Some psychiatrists systematically brandish a supposedly major suicidal risk in this young population, to disqualify as having criminal consequences all behaviors that are prudent and question the radicality of the treatment, or simply suggest the need to take time.

Thus, the father of a young girl who has decided to change sex, testifies to the way in which he is asked, each time he questions the urgency of the care"Sir, do you prefer a dead girl or a living boy?" » (12). This formula, regularly repeated by various interlocutors, takes hostage this father who is summoned to choose between being a good father or a bad "transphobic" father, who is moreover responsible for the supposed suicide of his child.(13).

However, it is important to underline:

  • That studies claiming such a risk are limited and controversial(14), because they cannot demonstrate that other factors are not involved. They are not based on any scientific device such as the holding of control groups, or longitudinal studies

  • We can see a beneficial effect of hormone treatment at the time, but we don't know what happens in the following years.

  • That the risk of suicide is indeed greater in the trans population, but this even in adults, even after the social and physical transformations carried out.

  • Finally, even if this treatment seems relevant in certain cases, it turns out that the reality of regrets is obvious in certain subjects.detransitioners »(15).


2.     Puberty inhibitors

puberty blockers(16), allowing the non-appearance of secondary sexual characteristics, are presented as having an apparently reversible effect once they are stopped. Doctors have so far only a few studies when administered between 12 and 16 years of age.

On the other hand, studies show short and medium-term side effects in children, we can note:

Moderate effects:

  • headache,

  • hot flashes,

  • abdominal pain,

  • vaginal bleeding in the girl,

  • weight gain

  • mood changes,


Stronger effects:

  • decrease in bone density (1% per month),

  • risk of depression


These puberty blockers, combined with antagonist hormones, can lead to permanent sterility, even if the genitals are preserved. It seems very surprising to imagine that a child or an adolescent is able to renounce, for the rest of his adult life, a possible conception of a child.

Finally, puberty in humans does not only correspond to the access to adult genitality, but it is simultaneously a period of intense psychic reorganizations which contribute to the process of subjectivation: each adult knows to what extent this period of his life is the foundation of his personality, his sexual orientation, the discovery of his body and genital pleasures, the necessary separation from parental figures, etc.

The question is vivid: can we, without this experience, ensure that the individual develops in such a way that he can know what he really wants? The question of real life experience is major and cannot be secondaryised. Ethics imposes these questions on us which, moreover, are currently very acute as regards consent, the possibility of deciding freely when we are still living, which is the case for every child, under the authority of adults to whom one lends knowledge.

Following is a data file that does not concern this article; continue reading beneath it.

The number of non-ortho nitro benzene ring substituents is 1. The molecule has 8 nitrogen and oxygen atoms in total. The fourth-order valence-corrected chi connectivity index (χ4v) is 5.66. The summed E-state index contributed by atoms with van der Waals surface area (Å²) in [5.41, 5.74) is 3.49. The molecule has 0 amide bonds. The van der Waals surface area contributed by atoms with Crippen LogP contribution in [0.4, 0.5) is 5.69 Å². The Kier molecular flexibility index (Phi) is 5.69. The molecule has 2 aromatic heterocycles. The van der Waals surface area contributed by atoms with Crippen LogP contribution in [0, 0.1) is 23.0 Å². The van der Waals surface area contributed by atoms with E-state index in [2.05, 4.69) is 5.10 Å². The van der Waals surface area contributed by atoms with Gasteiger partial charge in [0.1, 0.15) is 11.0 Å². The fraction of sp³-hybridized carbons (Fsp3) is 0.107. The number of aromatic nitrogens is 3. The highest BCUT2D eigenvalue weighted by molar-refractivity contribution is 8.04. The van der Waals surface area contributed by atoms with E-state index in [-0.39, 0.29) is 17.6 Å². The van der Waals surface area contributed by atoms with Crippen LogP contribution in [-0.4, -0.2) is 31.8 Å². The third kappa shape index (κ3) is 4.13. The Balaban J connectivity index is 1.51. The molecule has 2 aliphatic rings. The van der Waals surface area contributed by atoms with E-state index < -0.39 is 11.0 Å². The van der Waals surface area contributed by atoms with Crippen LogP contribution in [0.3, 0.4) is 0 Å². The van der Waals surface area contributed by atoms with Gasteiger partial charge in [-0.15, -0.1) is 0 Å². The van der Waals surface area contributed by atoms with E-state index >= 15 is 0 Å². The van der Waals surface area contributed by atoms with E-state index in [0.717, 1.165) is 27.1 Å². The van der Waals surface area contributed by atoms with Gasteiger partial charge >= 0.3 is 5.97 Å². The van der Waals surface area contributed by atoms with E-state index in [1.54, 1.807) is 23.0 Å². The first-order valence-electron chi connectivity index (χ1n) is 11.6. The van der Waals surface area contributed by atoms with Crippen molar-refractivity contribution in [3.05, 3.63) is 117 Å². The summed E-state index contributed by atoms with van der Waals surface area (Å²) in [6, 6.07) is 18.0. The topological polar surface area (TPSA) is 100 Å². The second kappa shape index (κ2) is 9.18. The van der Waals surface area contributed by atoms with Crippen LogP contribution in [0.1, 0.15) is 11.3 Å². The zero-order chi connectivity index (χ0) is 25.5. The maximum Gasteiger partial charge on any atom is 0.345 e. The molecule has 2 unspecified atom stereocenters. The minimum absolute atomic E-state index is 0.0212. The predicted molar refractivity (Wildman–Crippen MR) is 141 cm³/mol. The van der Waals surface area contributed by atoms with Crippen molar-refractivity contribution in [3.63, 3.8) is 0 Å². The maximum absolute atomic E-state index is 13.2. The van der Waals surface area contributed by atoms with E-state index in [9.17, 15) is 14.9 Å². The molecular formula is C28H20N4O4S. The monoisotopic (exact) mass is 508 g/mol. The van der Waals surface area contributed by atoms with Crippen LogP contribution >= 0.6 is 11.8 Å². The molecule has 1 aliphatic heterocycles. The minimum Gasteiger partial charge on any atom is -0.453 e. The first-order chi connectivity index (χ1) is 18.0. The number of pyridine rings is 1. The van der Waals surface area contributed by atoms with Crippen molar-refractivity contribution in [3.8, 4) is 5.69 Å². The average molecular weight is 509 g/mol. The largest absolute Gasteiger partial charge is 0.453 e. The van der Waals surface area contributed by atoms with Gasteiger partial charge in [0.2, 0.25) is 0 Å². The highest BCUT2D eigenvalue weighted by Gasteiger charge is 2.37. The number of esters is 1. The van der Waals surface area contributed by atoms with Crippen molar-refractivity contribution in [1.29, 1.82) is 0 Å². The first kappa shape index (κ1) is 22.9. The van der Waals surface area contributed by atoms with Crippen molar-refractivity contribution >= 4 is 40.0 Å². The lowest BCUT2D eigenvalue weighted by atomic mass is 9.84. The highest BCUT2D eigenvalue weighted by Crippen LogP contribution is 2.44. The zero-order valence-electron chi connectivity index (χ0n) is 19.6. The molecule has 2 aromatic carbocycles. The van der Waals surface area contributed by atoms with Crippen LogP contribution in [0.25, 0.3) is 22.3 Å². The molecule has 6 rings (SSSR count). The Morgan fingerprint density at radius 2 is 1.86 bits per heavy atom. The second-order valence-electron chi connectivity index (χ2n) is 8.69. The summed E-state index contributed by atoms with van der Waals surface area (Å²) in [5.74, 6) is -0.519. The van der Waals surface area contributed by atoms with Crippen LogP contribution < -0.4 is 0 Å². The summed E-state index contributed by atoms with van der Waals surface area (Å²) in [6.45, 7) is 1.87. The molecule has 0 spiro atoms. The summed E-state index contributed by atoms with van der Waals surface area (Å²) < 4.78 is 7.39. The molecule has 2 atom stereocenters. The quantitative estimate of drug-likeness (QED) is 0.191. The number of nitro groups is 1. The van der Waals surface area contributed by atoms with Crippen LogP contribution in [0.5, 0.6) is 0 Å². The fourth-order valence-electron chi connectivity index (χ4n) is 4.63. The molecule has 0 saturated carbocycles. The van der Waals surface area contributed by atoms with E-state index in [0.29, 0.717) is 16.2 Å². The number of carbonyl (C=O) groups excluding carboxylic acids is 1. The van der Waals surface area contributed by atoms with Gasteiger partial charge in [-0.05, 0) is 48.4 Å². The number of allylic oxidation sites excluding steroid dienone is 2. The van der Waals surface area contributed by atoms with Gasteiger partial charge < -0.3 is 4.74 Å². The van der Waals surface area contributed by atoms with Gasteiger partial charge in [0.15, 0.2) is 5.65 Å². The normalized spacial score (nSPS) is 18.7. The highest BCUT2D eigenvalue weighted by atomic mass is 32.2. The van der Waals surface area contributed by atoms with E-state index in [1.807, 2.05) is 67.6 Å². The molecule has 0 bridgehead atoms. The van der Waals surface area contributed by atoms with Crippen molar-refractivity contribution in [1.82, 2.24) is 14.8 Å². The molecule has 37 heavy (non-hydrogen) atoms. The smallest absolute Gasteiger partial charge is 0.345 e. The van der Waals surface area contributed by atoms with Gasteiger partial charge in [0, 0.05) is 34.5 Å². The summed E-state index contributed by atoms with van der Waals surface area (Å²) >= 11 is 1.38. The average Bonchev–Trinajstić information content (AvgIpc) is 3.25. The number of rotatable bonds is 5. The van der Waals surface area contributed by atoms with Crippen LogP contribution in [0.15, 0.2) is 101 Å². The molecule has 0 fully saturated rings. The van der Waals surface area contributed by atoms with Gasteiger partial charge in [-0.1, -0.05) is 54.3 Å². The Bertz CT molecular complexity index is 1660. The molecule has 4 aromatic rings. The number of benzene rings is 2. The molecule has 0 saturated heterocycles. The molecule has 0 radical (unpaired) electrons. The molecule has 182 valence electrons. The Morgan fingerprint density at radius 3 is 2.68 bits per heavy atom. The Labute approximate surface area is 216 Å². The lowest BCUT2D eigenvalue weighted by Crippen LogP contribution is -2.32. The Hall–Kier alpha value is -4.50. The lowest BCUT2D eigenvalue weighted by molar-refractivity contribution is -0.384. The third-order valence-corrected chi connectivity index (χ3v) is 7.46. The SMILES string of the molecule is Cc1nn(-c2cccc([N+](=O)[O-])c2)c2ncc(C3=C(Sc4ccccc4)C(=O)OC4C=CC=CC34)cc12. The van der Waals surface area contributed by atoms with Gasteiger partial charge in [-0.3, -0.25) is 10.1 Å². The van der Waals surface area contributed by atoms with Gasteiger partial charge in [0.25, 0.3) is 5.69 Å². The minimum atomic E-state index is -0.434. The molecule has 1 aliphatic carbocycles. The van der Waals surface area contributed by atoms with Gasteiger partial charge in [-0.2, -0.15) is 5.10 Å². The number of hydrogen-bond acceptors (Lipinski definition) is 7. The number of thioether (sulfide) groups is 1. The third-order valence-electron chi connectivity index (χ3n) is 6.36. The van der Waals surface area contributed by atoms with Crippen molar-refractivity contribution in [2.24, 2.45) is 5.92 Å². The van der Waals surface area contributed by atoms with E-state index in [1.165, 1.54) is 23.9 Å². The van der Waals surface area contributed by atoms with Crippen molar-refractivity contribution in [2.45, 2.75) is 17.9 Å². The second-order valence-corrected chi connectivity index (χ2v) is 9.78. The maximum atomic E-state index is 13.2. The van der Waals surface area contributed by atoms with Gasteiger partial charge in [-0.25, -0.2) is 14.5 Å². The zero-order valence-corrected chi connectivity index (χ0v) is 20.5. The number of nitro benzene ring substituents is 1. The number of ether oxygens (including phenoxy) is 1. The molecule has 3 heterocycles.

3.     antagonistic hormones

Hormone therapy followed as part of a sex change is not without danger to health.

Estrogens are not recommended in case of high blood pressure, diabetes, epilepsy, lupus, hepatic disorders, severe migraines, otosclerosis. They lead to long-term risks: increased percentage of strokes, venous or even arterial thromboembolic accidents, metabolic problems with hypercholesterolemia, gallstones and weight gain.

The metabolic and vascular risks of synthetic progestins are added to those of estrogen and lead to an increase in meningiomas secondary to treatment with chlormadinone acetate or nomegestrol acetate, frequently prescribed progestins.

With regard to testosterone, the effect is definitive in terms of virilization, in particular hairiness and voice. The existence of numerous side effects requires a thorough medical examination before any prescription, as well as biological monitoring: high blood pressure and risk of myocardial infarction, hypercholesterolemia, venous thromboembolism, hypercalcemia, weight gain, caution in the event of thrombophilia , in migraine sufferers, diabetics, epileptics, liver failure among others.

Frequently are noted mood swings, aggressiveness, impatience during treatment.

According to a 2018 study(17), transgender women are almost twice as likely to develop venous thromboembolism. This risk increases even more over the years. Regarding the risk of having a stroke caused by a thrombus, the odds were 9.9 times higher in transgender women than in the control group.


4.     Surgery

The surgery is undeniably heavy,risky and very imperfect (18). Depending on the country, it is possible before the age of majority. This is the case in France even if it still seems to be little practiced at the moment. It would be necessary to know the number of operations performed on minors with “gender dysphoria” since these surgical operations are mutilating (mastectomy in girls in particular, removal of the testicles in boys).

It emerges from all this that in the current context, we are faced with medical experimentation on children, which is strictly prohibited, and contrary to medical ethics (the primum non nocere of the Hippocratic oath)


V – Common sense recommendations